Below is a recent list of known exploit sites that should be considered for monitoring, sinkholing, or blocking. Be advised that some of these are legitimate websites that have been compromised and that blocking them may impact business. We cannot attest to whether or not they have been fully cleaned up from their compromise.
Note: Do not visit these URLs as they are malicious and should be considered dangerous.
Malcious SWF: hxxp://news.ji0ns.com/c/ad1378.swf?info=02E6B1525353CAA8ADB5315755ACB1B04EB251AC31B4B5AFB531563157A835364B4E4CCDAA31B0577A7A7CAE776E
Malware URL: hxxp://news.ji0ns.com/naver/ad1378.bmp
Malware MD5: 11a1aa851d116fa5b9e420dfbb863626
Malcious SWF: hxxp://www.dmzcamp.com/home/swf1/js/main.swf?info=02E6B1525353CAA8AD555555AD31B3D73034B657AA31B4B5AFB5B2B537AF55543549AEB550AC55303736B337AF51D3527B7AF4C66B7E
Malware URL: hxxp://www.dmzcamp.com/home/swf1/js/readme.txt
Malware MD5: 7e16515e00bf9e993637b2691e95e759
Malcious SWF: hxxp://www.ckps.com/page/main.swf?info=02E6B1525353CAA8AD555555AD31B45452AC31B4B5AF55323635AF5554AA51D3527B7ACFCD710C
Malware URL: hxxp://www.ckps.com/page/sp.txt
Malware MD5: 3ce1eade8e9dc9c6312828344efb11d0
Malcious SWF: hxxp://giantsoft.co.kr/html/tmp/main.swf?info=02E6B1525353CAA8AD35B536B65153B43551AB31B4ADB154A8B552B3B7AB55B357AA35B1B6533357A851D3527B7A358175A0
Malware URL: hxxp://giantsoft.co.kr/html/tmp/filter.txt
Malware MD5: b11d876b6f67c902eb1c9ef332aefaf1
Malcious SWF: hxxp://126.96.36.199/main.swf?info=02E6B1525353CAA8AD4D48CAAAC9CEAA4949A849A835AC51D3527B7A29F37CD2
Malware URL: hxxp://188.8.131.52/c.txt
Malware MD5: N/A - link dead
Malcious SWF: hxxp://184.108.40.206/main.swf?info=02E6B1525353CAA8AD4D48CAAAC9CEAA4949A849C8AE35AC51D3527B7A23DA7C9B
Malware URL: hxxp://220.127.116.11/c.txt
Malware MD5: 5fccc053684f5cd06ba448b76e192509
Malcious SWF: hxxp://18.104.22.168/main.swf?info=02E6B1525353CAA8AD4D4DAA49CCAE494E48AEC9AA75AB51D3527B7A289F7CE9
Malware URL: hxxp://22.214.171.124/T.txt
Malware MD5: N/A - link dead
Malcious SWF: hxxp://www.vietnampig.com/demo/d/Y8SGNaxdmmncIZQC.swf?info=02e6898f3475b7310f548a76f4720f890d33ad51d3527b7a3dfd7c88
Malware URL: hxxp://www.vietnampig.com/demo/d/MKgUneCpISXUFODg.txt
Malware MD5: c9c58cab8441c07816727a7d9bb77cda
Malcious SWF: hxxp://www.ihear.co.kr/data/log/main.swf?info=02E6B1525353CAA8AD555555ADB1B6323756A831B4ADB154A835335633AEB5B335AD4D4E48A831D7327F7A6F887714
Malware URL: hxxp://www.ihear.co.kr/data/log/122.exe
Malware MD5: N/A - link dead
Malcious SWF: hxxp://teamtrk.us/photos/cache/main.swf?info=02E6B1525353CAA8AD553337B65753B0AC5157AC55B2B255B355AC353436B432AF55B352B737A851D3527B7A49977549
Malware URL: hxxp://teamtrk.us/photos/cache/thumb.txt
Malware MD5: b2b50642d15396d473ae54f8e59f8474
Malcious SWF: hxxp://iir.nccu.edu.tw/cscap/ENG/script/groupdown/main.swf?info=02E6B1525353CAA8ADB5B656A8B1313454AF313753AF5153AD3554343456AA0D8F09AD553454B05652AB3555B0555732B355B5A955345748B4AC31D7327F7A04C76FE0
Malware URL: hxxp://iir.nccu.edu.tw/cscap/ENG/script/groupdown/ser3k.exe
Malware MD5: cf5751f1457c11dbef31e91803c15187
Malcious SWF: hxxp://www.ushcime.com/swf/main.swf?info=02E6B1525353CAA8AD4D484EAA494FA9494FACC9CEAE555435A935B1B6533357A851D3527B7AD32E7007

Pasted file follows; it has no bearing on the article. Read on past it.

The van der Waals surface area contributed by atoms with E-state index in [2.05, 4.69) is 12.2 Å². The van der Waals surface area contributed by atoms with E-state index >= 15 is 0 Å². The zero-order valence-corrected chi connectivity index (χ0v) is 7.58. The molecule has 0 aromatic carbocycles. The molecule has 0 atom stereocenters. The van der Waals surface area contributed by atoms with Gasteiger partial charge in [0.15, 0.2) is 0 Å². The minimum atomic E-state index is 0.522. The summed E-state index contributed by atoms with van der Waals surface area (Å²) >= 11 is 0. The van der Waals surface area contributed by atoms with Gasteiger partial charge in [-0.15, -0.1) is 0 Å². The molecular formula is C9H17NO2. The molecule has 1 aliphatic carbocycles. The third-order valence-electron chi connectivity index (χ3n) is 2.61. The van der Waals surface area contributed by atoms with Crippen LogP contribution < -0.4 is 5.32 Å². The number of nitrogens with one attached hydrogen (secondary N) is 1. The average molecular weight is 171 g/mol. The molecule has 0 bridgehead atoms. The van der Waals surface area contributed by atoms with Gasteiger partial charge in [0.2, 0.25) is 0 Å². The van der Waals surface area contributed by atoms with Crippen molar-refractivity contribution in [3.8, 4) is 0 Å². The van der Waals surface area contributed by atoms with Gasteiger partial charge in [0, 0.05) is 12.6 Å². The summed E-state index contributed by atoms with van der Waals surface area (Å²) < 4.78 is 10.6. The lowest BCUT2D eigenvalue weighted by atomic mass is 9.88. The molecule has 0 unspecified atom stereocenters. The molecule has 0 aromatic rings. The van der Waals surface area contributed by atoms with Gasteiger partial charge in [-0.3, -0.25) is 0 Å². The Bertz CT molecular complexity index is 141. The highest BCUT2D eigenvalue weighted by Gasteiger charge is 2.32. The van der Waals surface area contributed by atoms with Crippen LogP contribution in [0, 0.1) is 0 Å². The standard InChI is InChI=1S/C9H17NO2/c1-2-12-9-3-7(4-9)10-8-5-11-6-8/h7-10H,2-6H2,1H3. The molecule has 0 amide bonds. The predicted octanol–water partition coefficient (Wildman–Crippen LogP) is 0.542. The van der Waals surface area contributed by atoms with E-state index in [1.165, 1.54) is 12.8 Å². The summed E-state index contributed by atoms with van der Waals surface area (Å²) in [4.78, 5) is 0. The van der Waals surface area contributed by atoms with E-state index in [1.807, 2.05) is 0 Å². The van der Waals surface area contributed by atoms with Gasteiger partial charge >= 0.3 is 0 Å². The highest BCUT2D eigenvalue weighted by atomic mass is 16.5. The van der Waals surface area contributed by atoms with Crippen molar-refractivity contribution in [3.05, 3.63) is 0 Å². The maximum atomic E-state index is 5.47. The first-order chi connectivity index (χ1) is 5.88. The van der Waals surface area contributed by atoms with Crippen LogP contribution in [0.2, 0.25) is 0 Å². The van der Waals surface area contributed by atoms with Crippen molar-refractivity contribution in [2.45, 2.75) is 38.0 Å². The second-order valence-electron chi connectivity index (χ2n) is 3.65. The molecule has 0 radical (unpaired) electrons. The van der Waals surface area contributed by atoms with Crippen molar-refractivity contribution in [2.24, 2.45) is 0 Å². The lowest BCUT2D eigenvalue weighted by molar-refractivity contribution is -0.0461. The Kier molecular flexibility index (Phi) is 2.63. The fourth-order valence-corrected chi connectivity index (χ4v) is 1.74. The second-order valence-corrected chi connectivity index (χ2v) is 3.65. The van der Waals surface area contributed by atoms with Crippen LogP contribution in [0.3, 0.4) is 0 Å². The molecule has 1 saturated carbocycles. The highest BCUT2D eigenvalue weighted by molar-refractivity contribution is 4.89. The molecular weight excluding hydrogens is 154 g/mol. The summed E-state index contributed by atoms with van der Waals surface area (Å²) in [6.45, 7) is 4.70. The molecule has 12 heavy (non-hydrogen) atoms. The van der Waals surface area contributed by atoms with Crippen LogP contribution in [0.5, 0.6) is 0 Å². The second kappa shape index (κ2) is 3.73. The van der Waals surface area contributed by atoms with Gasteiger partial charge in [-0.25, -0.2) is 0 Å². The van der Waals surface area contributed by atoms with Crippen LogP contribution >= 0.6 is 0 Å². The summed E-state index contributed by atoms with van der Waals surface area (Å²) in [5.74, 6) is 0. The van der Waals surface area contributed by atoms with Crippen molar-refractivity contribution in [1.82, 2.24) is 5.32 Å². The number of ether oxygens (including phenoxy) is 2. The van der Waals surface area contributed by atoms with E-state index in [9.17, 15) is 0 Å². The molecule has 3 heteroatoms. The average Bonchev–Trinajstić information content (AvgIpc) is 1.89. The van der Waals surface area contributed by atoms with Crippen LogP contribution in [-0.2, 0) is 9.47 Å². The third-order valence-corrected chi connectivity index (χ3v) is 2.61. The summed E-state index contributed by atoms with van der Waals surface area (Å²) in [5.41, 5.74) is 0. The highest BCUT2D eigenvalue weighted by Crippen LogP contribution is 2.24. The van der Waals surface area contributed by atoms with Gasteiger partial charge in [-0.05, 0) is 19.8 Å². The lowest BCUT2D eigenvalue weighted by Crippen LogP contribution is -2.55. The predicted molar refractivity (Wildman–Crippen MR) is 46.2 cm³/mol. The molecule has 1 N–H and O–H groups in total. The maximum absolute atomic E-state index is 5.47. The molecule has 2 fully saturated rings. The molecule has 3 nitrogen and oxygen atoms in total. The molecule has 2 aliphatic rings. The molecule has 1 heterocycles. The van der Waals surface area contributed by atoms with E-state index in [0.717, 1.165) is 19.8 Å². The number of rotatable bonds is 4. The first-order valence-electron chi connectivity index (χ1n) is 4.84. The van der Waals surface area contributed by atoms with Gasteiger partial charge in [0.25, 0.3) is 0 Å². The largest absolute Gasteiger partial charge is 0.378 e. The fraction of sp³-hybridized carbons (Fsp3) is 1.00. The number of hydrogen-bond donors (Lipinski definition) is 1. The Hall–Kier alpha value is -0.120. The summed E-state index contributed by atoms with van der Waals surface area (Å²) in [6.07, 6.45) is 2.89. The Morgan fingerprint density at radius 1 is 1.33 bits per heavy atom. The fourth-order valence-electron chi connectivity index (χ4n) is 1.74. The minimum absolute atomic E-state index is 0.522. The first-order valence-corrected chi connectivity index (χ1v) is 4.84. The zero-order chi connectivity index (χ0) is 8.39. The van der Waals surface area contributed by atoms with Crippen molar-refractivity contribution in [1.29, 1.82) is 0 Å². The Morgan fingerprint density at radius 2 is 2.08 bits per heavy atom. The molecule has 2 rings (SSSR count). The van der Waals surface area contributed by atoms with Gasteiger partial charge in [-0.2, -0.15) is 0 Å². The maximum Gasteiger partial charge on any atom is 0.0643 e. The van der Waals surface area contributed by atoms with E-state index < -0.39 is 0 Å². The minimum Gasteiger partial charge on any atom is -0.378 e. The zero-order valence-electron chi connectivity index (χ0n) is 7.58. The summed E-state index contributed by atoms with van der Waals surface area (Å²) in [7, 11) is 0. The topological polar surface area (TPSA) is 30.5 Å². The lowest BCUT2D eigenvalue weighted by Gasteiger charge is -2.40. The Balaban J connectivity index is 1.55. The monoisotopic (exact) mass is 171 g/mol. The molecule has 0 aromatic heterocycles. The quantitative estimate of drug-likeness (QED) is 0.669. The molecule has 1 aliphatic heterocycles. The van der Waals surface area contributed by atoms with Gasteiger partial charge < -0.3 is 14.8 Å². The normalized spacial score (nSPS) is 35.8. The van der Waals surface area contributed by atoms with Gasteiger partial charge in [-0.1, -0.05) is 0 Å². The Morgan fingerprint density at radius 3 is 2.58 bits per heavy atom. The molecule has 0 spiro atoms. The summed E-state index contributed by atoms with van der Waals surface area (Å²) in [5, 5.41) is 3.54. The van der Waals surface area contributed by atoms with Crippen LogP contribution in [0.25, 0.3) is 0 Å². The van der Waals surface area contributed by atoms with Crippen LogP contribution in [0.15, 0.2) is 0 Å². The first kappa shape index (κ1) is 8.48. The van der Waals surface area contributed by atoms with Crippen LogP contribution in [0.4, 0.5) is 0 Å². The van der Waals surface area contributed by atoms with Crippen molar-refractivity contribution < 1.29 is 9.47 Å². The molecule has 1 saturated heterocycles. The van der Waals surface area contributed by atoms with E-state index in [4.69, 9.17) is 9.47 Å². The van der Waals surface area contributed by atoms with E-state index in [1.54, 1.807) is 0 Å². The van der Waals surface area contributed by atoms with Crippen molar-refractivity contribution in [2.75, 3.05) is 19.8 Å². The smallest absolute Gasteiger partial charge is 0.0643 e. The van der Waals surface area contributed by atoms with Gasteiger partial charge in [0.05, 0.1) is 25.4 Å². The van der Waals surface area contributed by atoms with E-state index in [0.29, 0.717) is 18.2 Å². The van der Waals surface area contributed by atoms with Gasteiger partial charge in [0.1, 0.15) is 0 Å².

Malware URL: hxxp://126.96.36.199/swf/filter.txt
Malware MD5: 6a61941b50ba975a9fb4652b8b746199
We may update this post in the near future to include the various compromised websites that are linking to these exploits.
Exploit Detection - Snort Signature
There may be a number of ways to detect this exploit, but right now an easy one (until something changes) is to look for requests to the malicious SWF files. We have a quick signature that will do this and we recommend deploying it and keeping an eye on it for sites to block. You will likely want to investigate an hits to make sure your systems were not compromised.
It is possible for this to false positive but based on various testing we have not seen this yet. Feel free to modify and improve as necessary or suggest changes. We hope to have this up at Emerging Threats soon. If you get any matches on this, please feel free to drop us a line. You can e-mail me directly if you have any exploit sites you'd like to share at steven [at] shadowserver [dot] org.
To make a long story short, if you or your organization runs Adobe Flash and you're not keeping up on these patches -- you are in bad shape. There has been an ongoing assault against Flash Player for several years now, but especially so in the last three months. These exploits have not even been limited to a single platform (e.g., Windows, Mac, Linux, and Android alike are affected). However, the vast majority (if not all) of the exploits in the wild thus far, have been against Windows-based systems. It is imperative that anyone running Flash on a Windows system to keep it up to date. You should keep everything up to date, but products like Flash and Java have often been sore spots for people and organizations to keep updated. If you at all care about your data and want to keep [foreign] intruders out, we would highly advise you take these security updates seriously and apply them immediately. Networks are being ransacked everywhere and these bad guys unfortunately already have a big head start. If you do come across exploit activity you can share, please do drop us a line.
=>Posted June 17, 2011, at 06:17 AM by Steven Adair